Abstract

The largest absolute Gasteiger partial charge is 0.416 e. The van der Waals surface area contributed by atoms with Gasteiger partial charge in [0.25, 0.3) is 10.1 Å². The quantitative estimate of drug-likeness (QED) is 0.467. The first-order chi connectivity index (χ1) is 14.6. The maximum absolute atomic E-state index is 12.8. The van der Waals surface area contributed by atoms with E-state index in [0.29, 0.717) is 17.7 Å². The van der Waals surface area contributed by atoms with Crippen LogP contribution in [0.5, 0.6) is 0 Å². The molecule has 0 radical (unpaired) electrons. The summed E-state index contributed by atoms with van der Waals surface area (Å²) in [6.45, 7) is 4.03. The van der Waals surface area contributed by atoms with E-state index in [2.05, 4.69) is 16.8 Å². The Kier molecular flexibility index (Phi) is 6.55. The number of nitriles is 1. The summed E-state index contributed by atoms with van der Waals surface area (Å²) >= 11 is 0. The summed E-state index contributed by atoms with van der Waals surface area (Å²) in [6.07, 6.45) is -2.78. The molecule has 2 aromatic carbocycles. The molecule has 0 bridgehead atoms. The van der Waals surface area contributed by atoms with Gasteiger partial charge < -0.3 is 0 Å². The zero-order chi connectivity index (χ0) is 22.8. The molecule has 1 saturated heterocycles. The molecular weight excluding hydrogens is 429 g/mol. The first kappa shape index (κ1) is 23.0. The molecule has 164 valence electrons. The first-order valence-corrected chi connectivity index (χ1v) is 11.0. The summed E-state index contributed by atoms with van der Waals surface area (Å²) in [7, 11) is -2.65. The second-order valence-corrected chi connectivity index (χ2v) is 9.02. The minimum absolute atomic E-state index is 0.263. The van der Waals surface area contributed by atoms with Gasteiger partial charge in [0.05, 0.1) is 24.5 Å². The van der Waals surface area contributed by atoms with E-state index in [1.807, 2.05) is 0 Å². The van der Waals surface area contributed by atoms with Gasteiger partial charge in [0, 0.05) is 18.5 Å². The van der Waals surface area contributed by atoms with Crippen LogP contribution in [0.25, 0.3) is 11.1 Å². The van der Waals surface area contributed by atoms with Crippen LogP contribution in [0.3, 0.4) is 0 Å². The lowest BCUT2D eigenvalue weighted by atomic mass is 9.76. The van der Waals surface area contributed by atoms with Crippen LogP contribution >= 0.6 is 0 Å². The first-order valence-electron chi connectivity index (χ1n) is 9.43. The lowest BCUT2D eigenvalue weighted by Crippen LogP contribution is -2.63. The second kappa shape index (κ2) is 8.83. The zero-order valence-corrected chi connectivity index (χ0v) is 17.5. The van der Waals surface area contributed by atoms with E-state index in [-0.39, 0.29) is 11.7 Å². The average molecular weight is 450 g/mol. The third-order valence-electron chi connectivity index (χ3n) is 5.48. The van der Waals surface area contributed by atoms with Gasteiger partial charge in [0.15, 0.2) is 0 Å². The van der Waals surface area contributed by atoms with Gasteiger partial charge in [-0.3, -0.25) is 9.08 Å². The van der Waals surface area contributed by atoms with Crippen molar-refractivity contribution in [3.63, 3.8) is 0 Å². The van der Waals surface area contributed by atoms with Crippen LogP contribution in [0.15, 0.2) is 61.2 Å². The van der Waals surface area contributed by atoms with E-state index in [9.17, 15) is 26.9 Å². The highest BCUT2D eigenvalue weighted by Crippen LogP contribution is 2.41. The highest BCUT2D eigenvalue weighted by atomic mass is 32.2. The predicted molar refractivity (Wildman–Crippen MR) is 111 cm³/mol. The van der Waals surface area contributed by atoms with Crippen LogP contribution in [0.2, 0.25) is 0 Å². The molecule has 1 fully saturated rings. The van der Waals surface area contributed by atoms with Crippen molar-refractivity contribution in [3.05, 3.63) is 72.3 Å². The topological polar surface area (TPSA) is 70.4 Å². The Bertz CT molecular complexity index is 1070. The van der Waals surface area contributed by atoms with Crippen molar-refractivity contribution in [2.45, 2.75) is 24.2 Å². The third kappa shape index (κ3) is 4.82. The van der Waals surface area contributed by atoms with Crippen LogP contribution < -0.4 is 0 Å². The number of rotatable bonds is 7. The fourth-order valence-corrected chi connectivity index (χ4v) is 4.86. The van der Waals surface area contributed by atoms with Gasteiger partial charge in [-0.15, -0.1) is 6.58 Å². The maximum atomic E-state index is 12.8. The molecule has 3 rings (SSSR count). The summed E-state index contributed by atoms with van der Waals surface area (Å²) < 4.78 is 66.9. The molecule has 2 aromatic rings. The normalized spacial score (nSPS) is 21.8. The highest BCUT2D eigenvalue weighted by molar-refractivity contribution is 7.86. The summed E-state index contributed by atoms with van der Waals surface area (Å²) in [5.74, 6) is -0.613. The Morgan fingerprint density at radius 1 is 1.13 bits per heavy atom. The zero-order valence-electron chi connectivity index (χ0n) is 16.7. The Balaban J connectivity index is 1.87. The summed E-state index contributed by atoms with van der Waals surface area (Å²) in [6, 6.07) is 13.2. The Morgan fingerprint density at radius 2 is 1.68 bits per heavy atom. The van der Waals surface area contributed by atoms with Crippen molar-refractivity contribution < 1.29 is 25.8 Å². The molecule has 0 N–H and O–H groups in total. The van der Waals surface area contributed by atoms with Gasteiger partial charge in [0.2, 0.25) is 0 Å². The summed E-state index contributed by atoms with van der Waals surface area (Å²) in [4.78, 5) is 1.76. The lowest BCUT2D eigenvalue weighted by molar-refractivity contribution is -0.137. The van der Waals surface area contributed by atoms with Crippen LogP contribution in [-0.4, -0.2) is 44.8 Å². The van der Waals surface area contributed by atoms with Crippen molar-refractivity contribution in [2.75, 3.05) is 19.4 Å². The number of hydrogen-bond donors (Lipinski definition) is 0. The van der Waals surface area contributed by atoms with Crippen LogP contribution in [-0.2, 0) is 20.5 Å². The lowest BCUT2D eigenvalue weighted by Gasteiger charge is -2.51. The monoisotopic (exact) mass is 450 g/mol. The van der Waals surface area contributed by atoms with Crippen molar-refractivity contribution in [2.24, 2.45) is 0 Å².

A khipu is an artifact used in the ancient Inca Empire and previous Andean societies to process and transmit statistical and narrative information. It is known as one of the first textile computers, a tangible interface encrypted in knots and strings made of cotton and wool. This system was widely used until the Spanish colonization that banned and destroyed many of the existing khipus. This article presents the creation process of the Electronic_Khipu_, a new interface for musical expression. It takes the form of a MIDI controller, inspired by the original Incan device. The Khipu has been converted into an instrument for interaction and experimental sound generation by weaving knots with conductive rubber cords, thereby encoding musical compositions. The article goes on to document the implementation of the electronic instrument and evaluate its use in live performances. The research also explores the work of significant artists in this conceptual line who, from a decolonial perspective, have transformed and incorporated the khipu into different contemporary expressions of electronic sound art. These works, along with the practical example cited with the Electronic_Khipu_, suggest alternative practices of tangible live coding, computer music, and data sonification. Creative work with sound continues a legacy, almost lost in colonization, of the ancestral practice of weaving knots as code. In addition, some ideas will be presented to enhance the instrument's performance in the future.

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